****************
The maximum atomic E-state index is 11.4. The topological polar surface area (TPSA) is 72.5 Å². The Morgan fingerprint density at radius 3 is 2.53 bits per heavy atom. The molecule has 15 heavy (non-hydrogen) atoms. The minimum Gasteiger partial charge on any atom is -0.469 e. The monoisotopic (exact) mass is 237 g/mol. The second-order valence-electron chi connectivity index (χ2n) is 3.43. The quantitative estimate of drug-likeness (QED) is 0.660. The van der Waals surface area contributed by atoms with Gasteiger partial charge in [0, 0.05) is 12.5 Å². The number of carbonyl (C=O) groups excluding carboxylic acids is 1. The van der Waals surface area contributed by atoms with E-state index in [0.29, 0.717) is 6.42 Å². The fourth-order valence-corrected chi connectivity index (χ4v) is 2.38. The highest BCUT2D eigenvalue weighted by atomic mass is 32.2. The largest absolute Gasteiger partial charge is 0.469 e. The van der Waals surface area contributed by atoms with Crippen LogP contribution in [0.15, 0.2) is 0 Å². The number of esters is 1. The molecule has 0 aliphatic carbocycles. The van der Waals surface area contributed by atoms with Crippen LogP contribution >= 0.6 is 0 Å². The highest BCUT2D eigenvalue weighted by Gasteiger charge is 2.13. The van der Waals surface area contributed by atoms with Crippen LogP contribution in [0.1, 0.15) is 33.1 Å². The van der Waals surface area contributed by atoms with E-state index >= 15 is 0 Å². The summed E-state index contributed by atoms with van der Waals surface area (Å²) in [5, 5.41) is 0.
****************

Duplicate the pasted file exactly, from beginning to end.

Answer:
The maximum atomic E-state index is 11.4. The topological polar surface area (TPSA) is 72.5 Å². The Morgan fingerprint density at radius 3 is 2.53 bits per heavy atom. The molecule has 15 heavy (non-hydrogen) atoms. The minimum Gasteiger partial charge on any atom is -0.469 e. The monoisotopic (exact) mass is 237 g/mol. The second-order valence-electron chi connectivity index (χ2n) is 3.43. The quantitative estimate of drug-likeness (QED) is 0.660. The van der Waals surface area contributed by atoms with Gasteiger partial charge in [0, 0.05) is 12.5 Å². The number of carbonyl (C=O) groups excluding carboxylic acids is 1. The van der Waals surface area contributed by atoms with E-state index in [0.29, 0.717) is 6.42 Å². The fourth-order valence-corrected chi connectivity index (χ4v) is 2.38. The highest BCUT2D eigenvalue weighted by atomic mass is 32.2. The largest absolute Gasteiger partial charge is 0.469 e. The van der Waals surface area contributed by atoms with Crippen LogP contribution in [0.15, 0.2) is 0 Å². The number of esters is 1. The molecule has 0 aliphatic carbocycles. The van der Waals surface area contributed by atoms with Crippen LogP contribution >= 0.6 is 0 Å². The highest BCUT2D eigenvalue weighted by Gasteiger charge is 2.13. The van der Waals surface area contributed by atoms with Crippen LogP contribution in [0.1, 0.15) is 33.1 Å². The van der Waals surface area contributed by atoms with E-state index >= 15 is 0 Å². The summed E-state index contributed by atoms with van der Waals surface area (Å²) in [5, 5.41) is 0.